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Office of the Vice President

For Immediate Release April 28, 1999
                         FOR AFTER SCHOOL GRANTS

Davenport, IA -- Vice President Gore announced today $93 million to help 176 communities nationwide create or extend high quality after-school programs at their local public schools, giving thousands of children across the nation the opportunity to learn outside of regular school hours in a safe and supervised environment.

"There is nothing more important than ensuring our children are safe and get a high-quality education," said Vice President Gore. "This initiative will help meet the needs of communities and working families across the nation by providing more children with educational opportunities in the after-school hours."

The funding, provided under the 21st Century Community Learning Center programs, will enable schools to stay open longer to provide a safe haven for children, intensive tutoring in basic skills, as well as academic enrichment, drug and violence prevention counseling, and opportunities to participate in other supervised activities, such as chorus, band and the arts, technology education programs and services for children and youth with disabilities.

This is a portion of the $200 million championed by Vice President Gore and the Clinton Administration, that was enacted as part of last year's budget agreement -- a substantial increase from the $40 million enacted the previous year, and up from $1 million the year before. The Administration has proposed tripling the program, to $600 million, this year to serve nearly two million students across the nation.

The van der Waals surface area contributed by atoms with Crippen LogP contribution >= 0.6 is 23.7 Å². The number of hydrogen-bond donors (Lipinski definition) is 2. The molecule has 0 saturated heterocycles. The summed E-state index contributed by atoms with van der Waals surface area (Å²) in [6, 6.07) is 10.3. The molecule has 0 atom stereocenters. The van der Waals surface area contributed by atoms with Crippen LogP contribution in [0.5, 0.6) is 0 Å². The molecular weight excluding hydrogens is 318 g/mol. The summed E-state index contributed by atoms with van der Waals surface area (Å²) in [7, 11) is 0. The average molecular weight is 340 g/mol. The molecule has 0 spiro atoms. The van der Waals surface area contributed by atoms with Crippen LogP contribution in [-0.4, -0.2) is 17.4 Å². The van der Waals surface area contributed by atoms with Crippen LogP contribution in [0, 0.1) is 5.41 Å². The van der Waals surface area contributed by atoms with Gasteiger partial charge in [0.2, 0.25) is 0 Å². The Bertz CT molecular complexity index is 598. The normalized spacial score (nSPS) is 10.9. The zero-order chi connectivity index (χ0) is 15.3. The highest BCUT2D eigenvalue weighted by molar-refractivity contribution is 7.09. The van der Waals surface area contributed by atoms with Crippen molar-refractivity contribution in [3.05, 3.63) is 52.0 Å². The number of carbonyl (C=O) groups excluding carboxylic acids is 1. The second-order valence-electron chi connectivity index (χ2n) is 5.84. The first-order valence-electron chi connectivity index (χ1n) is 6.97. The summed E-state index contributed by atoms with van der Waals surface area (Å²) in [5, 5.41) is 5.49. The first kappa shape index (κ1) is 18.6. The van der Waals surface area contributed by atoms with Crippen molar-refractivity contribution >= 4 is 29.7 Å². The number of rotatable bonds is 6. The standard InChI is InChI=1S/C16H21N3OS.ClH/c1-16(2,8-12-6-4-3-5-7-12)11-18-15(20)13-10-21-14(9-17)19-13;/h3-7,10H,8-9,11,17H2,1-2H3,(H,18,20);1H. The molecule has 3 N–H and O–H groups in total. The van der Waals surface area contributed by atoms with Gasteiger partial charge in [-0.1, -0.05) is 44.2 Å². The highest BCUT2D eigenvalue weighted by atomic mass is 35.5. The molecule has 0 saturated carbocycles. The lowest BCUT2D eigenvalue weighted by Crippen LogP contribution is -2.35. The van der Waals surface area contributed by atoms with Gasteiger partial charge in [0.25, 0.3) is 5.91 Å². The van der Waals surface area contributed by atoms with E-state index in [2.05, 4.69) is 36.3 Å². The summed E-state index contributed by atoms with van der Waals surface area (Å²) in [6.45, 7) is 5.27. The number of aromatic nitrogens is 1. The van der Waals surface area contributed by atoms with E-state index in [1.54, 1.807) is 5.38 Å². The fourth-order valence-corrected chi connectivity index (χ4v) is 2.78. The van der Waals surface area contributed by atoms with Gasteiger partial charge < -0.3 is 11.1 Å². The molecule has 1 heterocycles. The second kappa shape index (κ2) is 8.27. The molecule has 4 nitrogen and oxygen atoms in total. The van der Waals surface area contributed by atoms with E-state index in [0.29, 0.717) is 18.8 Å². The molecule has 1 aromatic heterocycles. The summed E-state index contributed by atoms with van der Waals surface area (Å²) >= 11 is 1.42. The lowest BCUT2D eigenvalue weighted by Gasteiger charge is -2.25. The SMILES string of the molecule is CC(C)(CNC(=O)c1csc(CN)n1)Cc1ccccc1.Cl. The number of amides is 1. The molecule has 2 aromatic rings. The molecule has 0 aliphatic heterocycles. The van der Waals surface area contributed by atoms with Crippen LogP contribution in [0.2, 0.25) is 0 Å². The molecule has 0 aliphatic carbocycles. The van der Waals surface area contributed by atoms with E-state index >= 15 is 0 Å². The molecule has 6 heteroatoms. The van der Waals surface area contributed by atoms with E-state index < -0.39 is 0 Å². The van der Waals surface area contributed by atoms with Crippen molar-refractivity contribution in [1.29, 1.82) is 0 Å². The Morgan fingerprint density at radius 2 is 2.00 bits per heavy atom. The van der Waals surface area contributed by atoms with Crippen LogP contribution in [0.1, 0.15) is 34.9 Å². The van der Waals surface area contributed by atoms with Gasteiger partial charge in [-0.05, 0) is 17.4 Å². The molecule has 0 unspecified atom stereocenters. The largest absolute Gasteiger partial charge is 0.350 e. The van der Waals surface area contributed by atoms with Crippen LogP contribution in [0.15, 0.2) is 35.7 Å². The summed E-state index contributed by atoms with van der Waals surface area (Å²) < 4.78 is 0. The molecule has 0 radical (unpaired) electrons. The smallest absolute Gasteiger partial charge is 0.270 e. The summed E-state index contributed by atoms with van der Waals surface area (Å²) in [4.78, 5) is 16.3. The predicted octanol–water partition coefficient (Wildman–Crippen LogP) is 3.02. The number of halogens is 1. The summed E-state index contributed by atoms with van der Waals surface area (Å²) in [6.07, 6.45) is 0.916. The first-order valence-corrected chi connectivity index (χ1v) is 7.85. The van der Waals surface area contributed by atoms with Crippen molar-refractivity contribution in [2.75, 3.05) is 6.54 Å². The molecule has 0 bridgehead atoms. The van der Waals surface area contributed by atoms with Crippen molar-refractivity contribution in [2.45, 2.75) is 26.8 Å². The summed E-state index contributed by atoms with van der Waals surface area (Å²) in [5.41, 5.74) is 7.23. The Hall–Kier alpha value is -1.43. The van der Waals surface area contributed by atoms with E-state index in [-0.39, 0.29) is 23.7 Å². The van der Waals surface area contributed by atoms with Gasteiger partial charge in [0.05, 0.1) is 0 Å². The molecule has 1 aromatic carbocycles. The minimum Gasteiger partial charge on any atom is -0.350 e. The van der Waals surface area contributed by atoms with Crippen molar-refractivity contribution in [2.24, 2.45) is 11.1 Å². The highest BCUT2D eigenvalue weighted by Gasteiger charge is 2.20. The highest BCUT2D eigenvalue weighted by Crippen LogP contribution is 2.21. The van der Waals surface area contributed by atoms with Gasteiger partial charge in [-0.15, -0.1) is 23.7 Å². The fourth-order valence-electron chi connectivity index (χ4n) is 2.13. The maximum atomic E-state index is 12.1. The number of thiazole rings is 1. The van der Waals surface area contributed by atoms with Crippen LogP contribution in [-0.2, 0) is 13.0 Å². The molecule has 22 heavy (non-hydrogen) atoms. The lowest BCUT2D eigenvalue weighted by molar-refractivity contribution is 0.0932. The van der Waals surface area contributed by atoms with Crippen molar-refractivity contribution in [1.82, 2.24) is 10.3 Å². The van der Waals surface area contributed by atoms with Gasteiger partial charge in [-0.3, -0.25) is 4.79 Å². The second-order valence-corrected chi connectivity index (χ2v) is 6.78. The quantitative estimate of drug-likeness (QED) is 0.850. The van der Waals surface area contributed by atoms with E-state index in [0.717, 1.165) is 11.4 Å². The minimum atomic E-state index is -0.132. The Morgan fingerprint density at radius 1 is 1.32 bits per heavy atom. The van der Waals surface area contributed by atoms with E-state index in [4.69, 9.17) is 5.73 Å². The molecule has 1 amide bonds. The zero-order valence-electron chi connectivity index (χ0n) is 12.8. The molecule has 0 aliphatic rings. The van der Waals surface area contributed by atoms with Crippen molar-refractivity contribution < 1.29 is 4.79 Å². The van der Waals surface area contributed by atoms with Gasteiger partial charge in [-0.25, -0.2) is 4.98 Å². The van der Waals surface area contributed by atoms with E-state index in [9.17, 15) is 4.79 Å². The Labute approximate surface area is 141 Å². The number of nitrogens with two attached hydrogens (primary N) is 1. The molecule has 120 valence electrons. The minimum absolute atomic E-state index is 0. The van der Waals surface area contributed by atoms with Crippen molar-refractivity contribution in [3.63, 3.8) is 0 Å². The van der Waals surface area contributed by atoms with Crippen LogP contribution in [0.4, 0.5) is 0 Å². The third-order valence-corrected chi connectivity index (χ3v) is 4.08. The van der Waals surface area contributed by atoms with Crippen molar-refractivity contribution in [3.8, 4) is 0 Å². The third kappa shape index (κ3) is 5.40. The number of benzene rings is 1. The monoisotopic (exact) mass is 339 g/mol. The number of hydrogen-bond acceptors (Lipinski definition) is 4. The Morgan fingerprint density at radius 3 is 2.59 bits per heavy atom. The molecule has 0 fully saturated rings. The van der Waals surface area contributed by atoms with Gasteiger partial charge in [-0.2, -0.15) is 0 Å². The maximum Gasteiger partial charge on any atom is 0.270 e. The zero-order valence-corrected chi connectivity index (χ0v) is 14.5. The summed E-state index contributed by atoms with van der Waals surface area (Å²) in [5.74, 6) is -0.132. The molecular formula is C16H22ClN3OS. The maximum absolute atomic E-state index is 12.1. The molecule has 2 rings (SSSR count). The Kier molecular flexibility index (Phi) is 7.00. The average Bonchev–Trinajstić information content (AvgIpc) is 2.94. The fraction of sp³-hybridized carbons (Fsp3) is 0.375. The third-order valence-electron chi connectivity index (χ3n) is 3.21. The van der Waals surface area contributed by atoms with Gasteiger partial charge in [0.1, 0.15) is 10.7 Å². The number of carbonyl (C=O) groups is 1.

At least 5 million children -- and as many as 15 million -- are left at home unsupervised each week. Experts agree that school-age children who are unsupervised after school are far more likely to use alcohol, drugs and tobacco, commit crimes, receive poor grades, and drop out of school than those who are involved in supervised, constructive after-school activities. Studies by the FBI and youth-advocacy groups have found that the peak hours for juvenile crime and victimization are from 2 to 8 p.m. -- hours when youth are most often without supervision.

In response to this year's competition, the U.S. Department of Education received more than 2,000 applications. The 176 school-community partnerships receiving new grants will serve nearly 800 public schools located in 41 states, the District of Columbia, and the Virgin Islands.

Additional information, including announcements of future competitions, can be obtained on the program Website <>, by telephone (1-800-USA-LEARN), or by e-mail (